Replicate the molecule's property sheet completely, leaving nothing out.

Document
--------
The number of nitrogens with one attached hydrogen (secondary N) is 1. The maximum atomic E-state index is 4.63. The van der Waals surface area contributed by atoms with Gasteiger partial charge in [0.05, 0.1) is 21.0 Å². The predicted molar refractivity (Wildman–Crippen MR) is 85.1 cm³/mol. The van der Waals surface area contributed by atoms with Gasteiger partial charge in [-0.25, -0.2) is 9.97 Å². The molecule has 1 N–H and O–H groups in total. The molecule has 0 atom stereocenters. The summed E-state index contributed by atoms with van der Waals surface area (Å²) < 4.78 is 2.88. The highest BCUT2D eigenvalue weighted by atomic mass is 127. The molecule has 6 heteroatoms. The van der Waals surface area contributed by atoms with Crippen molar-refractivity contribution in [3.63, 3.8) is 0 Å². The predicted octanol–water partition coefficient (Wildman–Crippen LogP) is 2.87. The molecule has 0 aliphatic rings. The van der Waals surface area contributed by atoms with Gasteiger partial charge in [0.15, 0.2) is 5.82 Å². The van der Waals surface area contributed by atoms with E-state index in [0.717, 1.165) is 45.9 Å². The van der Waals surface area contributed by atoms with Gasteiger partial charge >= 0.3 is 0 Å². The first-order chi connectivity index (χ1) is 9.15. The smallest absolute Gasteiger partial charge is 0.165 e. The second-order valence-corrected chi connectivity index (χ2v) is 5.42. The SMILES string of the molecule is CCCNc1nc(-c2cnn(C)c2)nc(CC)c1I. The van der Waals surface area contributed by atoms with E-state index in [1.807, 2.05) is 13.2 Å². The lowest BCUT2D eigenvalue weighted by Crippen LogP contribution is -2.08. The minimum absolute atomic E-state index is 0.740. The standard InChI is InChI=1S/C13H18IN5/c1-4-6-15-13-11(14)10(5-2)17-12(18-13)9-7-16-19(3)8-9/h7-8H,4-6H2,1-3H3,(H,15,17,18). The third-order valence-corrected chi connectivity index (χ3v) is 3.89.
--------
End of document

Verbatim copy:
The number of nitrogens with one attached hydrogen (secondary N) is 1. The maximum atomic E-state index is 4.63. The van der Waals surface area contributed by atoms with Gasteiger partial charge in [0.05, 0.1) is 21.0 Å². The predicted molar refractivity (Wildman–Crippen MR) is 85.1 cm³/mol. The van der Waals surface area contributed by atoms with Gasteiger partial charge in [-0.25, -0.2) is 9.97 Å². The molecule has 1 N–H and O–H groups in total. The molecule has 0 atom stereocenters. The summed E-state index contributed by atoms with van der Waals surface area (Å²) < 4.78 is 2.88. The highest BCUT2D eigenvalue weighted by atomic mass is 127. The molecule has 6 heteroatoms. The van der Waals surface area contributed by atoms with Crippen molar-refractivity contribution in [3.63, 3.8) is 0 Å². The predicted octanol–water partition coefficient (Wildman–Crippen LogP) is 2.87. The molecule has 0 aliphatic rings. The van der Waals surface area contributed by atoms with Gasteiger partial charge in [0.15, 0.2) is 5.82 Å². The van der Waals surface area contributed by atoms with E-state index in [0.717, 1.165) is 45.9 Å². The van der Waals surface area contributed by atoms with Gasteiger partial charge >= 0.3 is 0 Å². The first-order chi connectivity index (χ1) is 9.15. The smallest absolute Gasteiger partial charge is 0.165 e. The second-order valence-corrected chi connectivity index (χ2v) is 5.42. The SMILES string of the molecule is CCCNc1nc(-c2cnn(C)c2)nc(CC)c1I. The van der Waals surface area contributed by atoms with E-state index in [1.807, 2.05) is 13.2 Å². The lowest BCUT2D eigenvalue weighted by Crippen LogP contribution is -2.08. The minimum absolute atomic E-state index is 0.740. The standard InChI is InChI=1S/C13H18IN5/c1-4-6-15-13-11(14)10(5-2)17-12(18-13)9-7-16-19(3)8-9/h7-8H,4-6H2,1-3H3,(H,15,17,18). The third-order valence-corrected chi connectivity index (χ3v) is 3.89.